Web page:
January 2023 – Inflation eases and the market picks up steam

SFRR closes January at +8.70%, SFPG at +8.05%, and SFQS at +11.56%, while the MSCI World ends at +5.49% in EUR, the S&P 500 at +6.17%, the Nasdaq 100 at +10.62%, and the Eurostoxx 50 at +9.75%.

All 3 funds have performed very well this month. A good result to celebrate the authorisation by the Luxembourg regulator to harmonise the funds under the European UCITS regulation, which provides a higher degree of protection, control, and transparency which will benefit shareholders. With this authorisation, ratified at the shareholders’ meeting held on 27 December 2022, the funds become UCITS, facilitating their marketing and future growth.

In Real Return, the Momentum (10.52%), Quality (12.16%) and Tactical (+5.95%) strategies contributed positively. The USD hedge, which helped buffer the 1.5% decline in the US currency during the month, also made a positive contribution to performance. Trend Following strategies on the S&P500 and Nasdaq minimised hedging costs, detracting only -0.26% from returns. In Prudent Growth, stocks contributed +7.45% while the Nasdaq hedge subtracted -0.44% from performance. In Quality Stocks, equities contributed +11.56% and USD exposure subtracted -2.03% from returns.

Recovery at the start of the year has been widespread. As expected, a renewed appetite for fixed income coupled with inflation containment, has been strong a support for equities’ momentum. The most favoured sectors were Consumer Retail (+16.11%), Semiconductors (+16.01%), Construction (+15.14%) and Technology (+9.23%). Significant laggards were Utilities (-2.00%), Healthcare (-1.83%) and Consumer Staples (-1.09%).

This sector rotation belies a recession scenario, in which non-cyclical sectors should do better than cyclical ones, and also contradicts market consensus, which expected a very negative start to the year, in line with December’s decline.

To avoid polarisation towards a certain scenario, at Altex we always take into consideration the information provided by all areas of analysis: Macro, Technical and Fundamental.

In the Macro area, leading indicators such as house sales, industrial orders and the interest rate curve have been losing strength and point towards a recession. However, positive employment data is keeping the economy in good shape and temporarily warding off the spectre of recession. The rise in interest rates is tightening, but not yet suffocating, and Central Banks are now more timid when it comes to forcing the economy to slow down. After the first signs of inflation being under control, liquidity has flowed into the US market via two channels: on the one hand, the US Treasury has transferred liquidity to commercial banks because of the legal debt ceiling, increasing their lending capacity as a result; on the other hand, the Federal Reserve has fostered an increase in liquidity by reducing the daily volume of dollars it drains from the market through reverse repos. The Fed’s discourse is also more moderate, pointing to a slower pace of rate hikes, albeit conditioned by inflation data.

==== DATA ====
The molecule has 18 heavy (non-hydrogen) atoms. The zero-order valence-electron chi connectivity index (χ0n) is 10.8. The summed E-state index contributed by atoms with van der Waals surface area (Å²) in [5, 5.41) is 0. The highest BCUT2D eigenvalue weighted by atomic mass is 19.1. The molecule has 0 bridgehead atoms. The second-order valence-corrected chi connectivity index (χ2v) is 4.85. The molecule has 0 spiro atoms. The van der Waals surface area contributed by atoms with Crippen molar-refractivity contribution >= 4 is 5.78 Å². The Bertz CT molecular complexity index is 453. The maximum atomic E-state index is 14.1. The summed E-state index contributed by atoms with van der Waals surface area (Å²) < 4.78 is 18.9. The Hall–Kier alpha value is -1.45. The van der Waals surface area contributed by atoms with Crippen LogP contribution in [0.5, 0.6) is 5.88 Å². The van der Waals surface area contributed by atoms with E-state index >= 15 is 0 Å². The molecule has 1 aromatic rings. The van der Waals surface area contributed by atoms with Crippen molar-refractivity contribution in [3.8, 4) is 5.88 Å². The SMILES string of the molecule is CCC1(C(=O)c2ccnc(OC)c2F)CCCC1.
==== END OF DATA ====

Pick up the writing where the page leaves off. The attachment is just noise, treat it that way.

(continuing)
Technical analysis points to a significant improvement. The S&P500 has risen above the 200 moving average, and the 50 moving average has risen above the 200 moving average (golden cross on February 2nd), while the 100 moving average has managed to return to a positive slope. Overall, the oscillators are showing a better momentum, and a strong resistance zone has been reached between 4100 and 4200 which will help to gauge market strength. High market beta stocks have outperformed low volatility stocks, cyclical sectors have outperformed non-cyclical sectors, and small cap stocks have risen more than large cap stocks. Despite still being in a rather fragile sideways market, the days of breadth thrust, the higher number of companies reaching 12-month highs versus new lows, and the good performance of fixed income give a more positive outlook from a technical perspective.

On the Fundamental analysis side, expected corporate earnings growth continued to adjust downwards, but without major shocks. The percentage of companies that have delivered better than expected earnings for Q4 2022 stands at 70% as of February 3rd. The 12-month forward P/E ratio of the S&P 500 stands at 18.4, still higher than the average of the last 10 years but already trading at more reasonable valuations. In the Mid-cap (S&P 400) and Small-cap (S&P 600) segments, valuations are much lower (12-month forward P/E of 14.6 and 14.2, respectively).

The current environment offers good opportunities in equities (Growth, Technology, Biotech, Small Caps, and Emerging Markets Asia) and in fixed income with a duration of between 4 and 10 years (both US and Europe). This allows for more diversified portfolios. We remain cautious on the USD, although most of the excess accumulated last year has already been reversed and the EURUSD could find some resistance in the 1.09 – 1.10 area, if markets continue to price in a sufficiently high risk of recession. Our stance remains unchanged: Central Banks will continue to deploy restrictive policies, with a greater sensitivity to growth and employment data developments. In this scenario, with a moderately high, but not soaring inflation, we’d see a stronger recovery in the worst hit sectors in 2022, and a certain degree of consolidation in more cyclical sectors.